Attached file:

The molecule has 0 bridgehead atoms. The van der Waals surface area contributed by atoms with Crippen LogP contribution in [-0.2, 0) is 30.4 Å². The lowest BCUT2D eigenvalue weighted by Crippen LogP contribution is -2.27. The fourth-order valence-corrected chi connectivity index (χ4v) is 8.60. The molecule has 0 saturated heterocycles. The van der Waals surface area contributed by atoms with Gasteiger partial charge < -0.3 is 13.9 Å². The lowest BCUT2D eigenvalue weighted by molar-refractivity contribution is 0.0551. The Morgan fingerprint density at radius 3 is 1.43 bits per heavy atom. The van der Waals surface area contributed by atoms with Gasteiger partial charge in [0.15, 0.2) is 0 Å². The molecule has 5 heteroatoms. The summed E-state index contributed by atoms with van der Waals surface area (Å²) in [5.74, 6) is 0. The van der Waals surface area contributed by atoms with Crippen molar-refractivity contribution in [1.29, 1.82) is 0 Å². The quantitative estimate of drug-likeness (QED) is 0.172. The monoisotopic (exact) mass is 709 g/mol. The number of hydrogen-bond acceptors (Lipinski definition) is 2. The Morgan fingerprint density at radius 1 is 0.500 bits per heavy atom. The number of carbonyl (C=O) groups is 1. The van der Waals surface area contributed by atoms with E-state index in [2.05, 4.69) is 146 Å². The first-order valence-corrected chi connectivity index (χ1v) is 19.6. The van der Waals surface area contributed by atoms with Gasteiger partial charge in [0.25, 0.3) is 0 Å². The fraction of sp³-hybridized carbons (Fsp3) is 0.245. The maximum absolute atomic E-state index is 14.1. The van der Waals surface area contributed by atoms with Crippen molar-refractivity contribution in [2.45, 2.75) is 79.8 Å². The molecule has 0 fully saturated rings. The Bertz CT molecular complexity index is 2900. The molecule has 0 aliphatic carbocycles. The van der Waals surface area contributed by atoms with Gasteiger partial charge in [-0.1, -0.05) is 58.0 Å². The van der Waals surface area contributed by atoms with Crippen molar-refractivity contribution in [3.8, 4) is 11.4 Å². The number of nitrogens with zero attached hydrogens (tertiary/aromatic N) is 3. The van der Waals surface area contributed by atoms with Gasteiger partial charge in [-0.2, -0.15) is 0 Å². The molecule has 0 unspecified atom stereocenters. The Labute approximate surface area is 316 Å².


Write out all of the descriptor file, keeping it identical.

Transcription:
The molecule has 0 bridgehead atoms. The van der Waals surface area contributed by atoms with Crippen LogP contribution in [-0.2, 0) is 30.4 Å². The lowest BCUT2D eigenvalue weighted by Crippen LogP contribution is -2.27. The fourth-order valence-corrected chi connectivity index (χ4v) is 8.60. The molecule has 0 saturated heterocycles. The van der Waals surface area contributed by atoms with Gasteiger partial charge < -0.3 is 13.9 Å². The lowest BCUT2D eigenvalue weighted by molar-refractivity contribution is 0.0551. The Morgan fingerprint density at radius 3 is 1.43 bits per heavy atom. The van der Waals surface area contributed by atoms with Gasteiger partial charge in [0.15, 0.2) is 0 Å². The molecule has 5 heteroatoms. The summed E-state index contributed by atoms with van der Waals surface area (Å²) in [5.74, 6) is 0. The van der Waals surface area contributed by atoms with Crippen molar-refractivity contribution in [1.29, 1.82) is 0 Å². The quantitative estimate of drug-likeness (QED) is 0.172. The monoisotopic (exact) mass is 709 g/mol. The number of hydrogen-bond acceptors (Lipinski definition) is 2. The Morgan fingerprint density at radius 1 is 0.500 bits per heavy atom. The number of carbonyl (C=O) groups is 1. The van der Waals surface area contributed by atoms with E-state index in [2.05, 4.69) is 146 Å². The first-order valence-corrected chi connectivity index (χ1v) is 19.6. The van der Waals surface area contributed by atoms with Gasteiger partial charge in [0.25, 0.3) is 0 Å². The fraction of sp³-hybridized carbons (Fsp3) is 0.245. The maximum absolute atomic E-state index is 14.1. The van der Waals surface area contributed by atoms with Crippen molar-refractivity contribution in [2.45, 2.75) is 79.8 Å². The molecule has 0 fully saturated rings. The Bertz CT molecular complexity index is 2900. The molecule has 0 aliphatic carbocycles. The van der Waals surface area contributed by atoms with Gasteiger partial charge in [-0.1, -0.05) is 58.0 Å². The van der Waals surface area contributed by atoms with Crippen molar-refractivity contribution in [3.8, 4) is 11.4 Å². The number of nitrogens with zero attached hydrogens (tertiary/aromatic N) is 3. The van der Waals surface area contributed by atoms with Gasteiger partial charge in [-0.2, -0.15) is 0 Å². The molecule has 0 unspecified atom stereocenters. The Labute approximate surface area is 316 Å².